Research biopsies in the context of early phase oncology studies: clinical and ethical considerations

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Matilde Saggese
Divyanshu Dua
Emily Simmons
Charlotte Lemech
Hendrik-Tobias Arkenau | Tobias.Arkenau@hcahealthcare.co.uk

Abstract

The Personalized Medicine approach in oncology is a direct result of an improved understanding of complex tumor biology and advances in diagnostic technologies. In recent years, there has been an increased demand for archival and fresh tumor analysis in early clinical trials to foster proof-of-concept biomarker development, to understand resistance mechanisms, and ultimately to assess biological response. Although phase I studies are aimed at defining drug safety, pharmacokinetics, and to recommend a phase II dose for further testing, there is now increasing evidence of mandatory tumor biopsies even at the earliest dose-finding stages of drug development. The increasing demand for fresh tumor biopsies adds to the complexity of novel phase I studies and results in different challenges, ranging from logistical support to ethical concerns. This paper investigates key issues, including patients’ perceptions of research biopsies, the need for accurate informed consent, and alternative strategies that may guide the drug development process.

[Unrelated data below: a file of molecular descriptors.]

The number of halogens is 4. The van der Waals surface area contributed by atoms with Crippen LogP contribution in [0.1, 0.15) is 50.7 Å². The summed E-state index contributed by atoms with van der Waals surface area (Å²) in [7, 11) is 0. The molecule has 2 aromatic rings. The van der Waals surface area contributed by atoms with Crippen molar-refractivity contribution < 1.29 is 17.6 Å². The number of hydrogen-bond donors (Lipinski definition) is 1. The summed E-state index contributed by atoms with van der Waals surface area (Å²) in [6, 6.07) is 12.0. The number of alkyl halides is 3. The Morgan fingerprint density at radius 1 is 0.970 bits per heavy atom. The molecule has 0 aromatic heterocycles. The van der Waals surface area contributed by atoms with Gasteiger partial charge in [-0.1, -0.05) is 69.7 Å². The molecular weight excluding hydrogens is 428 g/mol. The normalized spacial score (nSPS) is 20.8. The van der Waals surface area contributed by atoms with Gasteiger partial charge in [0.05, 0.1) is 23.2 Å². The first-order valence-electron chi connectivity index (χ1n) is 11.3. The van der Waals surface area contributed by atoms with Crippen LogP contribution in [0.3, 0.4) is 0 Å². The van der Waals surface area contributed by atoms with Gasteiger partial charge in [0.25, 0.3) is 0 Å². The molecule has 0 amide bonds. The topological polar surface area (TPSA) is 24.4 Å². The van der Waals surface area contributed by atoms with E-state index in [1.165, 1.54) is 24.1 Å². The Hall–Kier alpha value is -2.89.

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How to Cite
Saggese, M., Dua, D., Simmons, E., Lemech, C., & Arkenau, H.-T. (2013). Research biopsies in the context of early phase oncology studies: clinical and ethical considerations. Oncology Reviews, 7(1), e5. https://doi.org/https://doi.org/10.4081/oncol.2013.e5
Author Biographies

Matilde Saggese, Sarah Cannon Research UK; University College London

Drug Development Unit

Divyanshu Dua, Sarah Cannon Research UK; Guy’s and St Thomas’ Hospital, London

Drug Development Unit

Emily Simmons, University College London

Drug Development Unit

Charlotte Lemech, Sarah Cannon Research UK; University College London

Drug Development Unit

Hendrik-Tobias Arkenau, Sarah Cannon Research UK; University College London

Drug Development Unit